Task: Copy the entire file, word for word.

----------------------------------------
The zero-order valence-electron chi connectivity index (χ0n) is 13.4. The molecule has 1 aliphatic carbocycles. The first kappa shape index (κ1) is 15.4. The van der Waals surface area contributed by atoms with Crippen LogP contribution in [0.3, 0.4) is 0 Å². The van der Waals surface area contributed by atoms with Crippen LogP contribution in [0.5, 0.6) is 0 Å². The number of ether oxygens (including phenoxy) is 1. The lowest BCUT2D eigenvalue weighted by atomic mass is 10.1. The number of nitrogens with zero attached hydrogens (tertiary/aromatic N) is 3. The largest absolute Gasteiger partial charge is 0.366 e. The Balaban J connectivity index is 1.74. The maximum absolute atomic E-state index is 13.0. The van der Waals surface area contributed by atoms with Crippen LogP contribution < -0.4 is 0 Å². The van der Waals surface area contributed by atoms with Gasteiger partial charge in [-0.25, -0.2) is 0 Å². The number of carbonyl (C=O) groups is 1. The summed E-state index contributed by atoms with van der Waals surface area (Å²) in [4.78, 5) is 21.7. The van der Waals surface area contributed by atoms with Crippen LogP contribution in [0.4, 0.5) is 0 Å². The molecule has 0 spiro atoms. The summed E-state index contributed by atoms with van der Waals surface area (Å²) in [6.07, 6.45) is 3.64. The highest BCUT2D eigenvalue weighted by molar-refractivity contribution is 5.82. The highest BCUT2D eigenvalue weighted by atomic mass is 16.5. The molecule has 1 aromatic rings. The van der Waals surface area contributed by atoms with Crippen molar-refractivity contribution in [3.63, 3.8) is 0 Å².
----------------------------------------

The zero-order valence-electron chi connectivity index (χ0n) is 13.4. The molecule has 1 aliphatic carbocycles. The first kappa shape index (κ1) is 15.4. The van der Waals surface area contributed by atoms with Crippen LogP contribution in [0.3, 0.4) is 0 Å². The van der Waals surface area contributed by atoms with Crippen LogP contribution in [0.5, 0.6) is 0 Å². The number of ether oxygens (including phenoxy) is 1. The lowest BCUT2D eigenvalue weighted by atomic mass is 10.1. The number of nitrogens with zero attached hydrogens (tertiary/aromatic N) is 3. The largest absolute Gasteiger partial charge is 0.366 e. The Balaban J connectivity index is 1.74. The maximum absolute atomic E-state index is 13.0. The van der Waals surface area contributed by atoms with Crippen LogP contribution < -0.4 is 0 Å². The van der Waals surface area contributed by atoms with Gasteiger partial charge in [-0.25, -0.2) is 0 Å². The number of carbonyl (C=O) groups is 1. The summed E-state index contributed by atoms with van der Waals surface area (Å²) in [4.78, 5) is 21.7. The van der Waals surface area contributed by atoms with Crippen LogP contribution in [0.4, 0.5) is 0 Å². The molecule has 0 spiro atoms. The summed E-state index contributed by atoms with van der Waals surface area (Å²) in [6.07, 6.45) is 3.64. The highest BCUT2D eigenvalue weighted by molar-refractivity contribution is 5.82. The highest BCUT2D eigenvalue weighted by atomic mass is 16.5. The molecule has 1 aromatic rings. The van der Waals surface area contributed by atoms with Crippen molar-refractivity contribution in [3.63, 3.8) is 0 Å².